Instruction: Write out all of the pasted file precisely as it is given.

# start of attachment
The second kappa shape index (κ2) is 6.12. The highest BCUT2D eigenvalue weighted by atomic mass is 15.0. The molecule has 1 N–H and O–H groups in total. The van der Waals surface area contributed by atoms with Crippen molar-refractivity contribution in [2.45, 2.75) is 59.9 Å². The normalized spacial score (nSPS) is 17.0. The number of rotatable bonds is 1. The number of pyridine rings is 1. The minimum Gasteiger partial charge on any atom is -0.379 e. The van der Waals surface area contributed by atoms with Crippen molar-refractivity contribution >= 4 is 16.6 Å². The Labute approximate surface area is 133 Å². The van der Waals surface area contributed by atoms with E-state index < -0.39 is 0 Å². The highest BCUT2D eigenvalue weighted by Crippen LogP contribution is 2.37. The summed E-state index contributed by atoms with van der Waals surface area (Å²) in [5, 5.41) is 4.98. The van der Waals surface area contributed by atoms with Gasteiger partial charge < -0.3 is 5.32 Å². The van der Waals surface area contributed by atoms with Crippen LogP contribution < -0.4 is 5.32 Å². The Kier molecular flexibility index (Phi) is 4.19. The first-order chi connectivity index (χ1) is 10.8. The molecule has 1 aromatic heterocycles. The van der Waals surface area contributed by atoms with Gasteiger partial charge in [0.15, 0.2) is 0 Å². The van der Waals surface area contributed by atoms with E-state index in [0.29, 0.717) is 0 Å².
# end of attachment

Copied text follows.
The second kappa shape index (κ2) is 6.12. The highest BCUT2D eigenvalue weighted by atomic mass is 15.0. The molecule has 1 N–H and O–H groups in total. The van der Waals surface area contributed by atoms with Crippen molar-refractivity contribution in [2.45, 2.75) is 59.9 Å². The normalized spacial score (nSPS) is 17.0. The number of rotatable bonds is 1. The number of pyridine rings is 1. The minimum Gasteiger partial charge on any atom is -0.379 e. The van der Waals surface area contributed by atoms with Crippen molar-refractivity contribution >= 4 is 16.6 Å². The Labute approximate surface area is 133 Å². The van der Waals surface area contributed by atoms with E-state index < -0.39 is 0 Å². The highest BCUT2D eigenvalue weighted by Crippen LogP contribution is 2.37. The summed E-state index contributed by atoms with van der Waals surface area (Å²) in [5, 5.41) is 4.98. The van der Waals surface area contributed by atoms with Gasteiger partial charge < -0.3 is 5.32 Å². The van der Waals surface area contributed by atoms with Crippen LogP contribution < -0.4 is 5.32 Å². The Kier molecular flexibility index (Phi) is 4.19. The first-order chi connectivity index (χ1) is 10.8. The molecule has 1 aromatic heterocycles. The van der Waals surface area contributed by atoms with Gasteiger partial charge in [0.15, 0.2) is 0 Å². The van der Waals surface area contributed by atoms with E-state index in [0.29, 0.717) is 0 Å².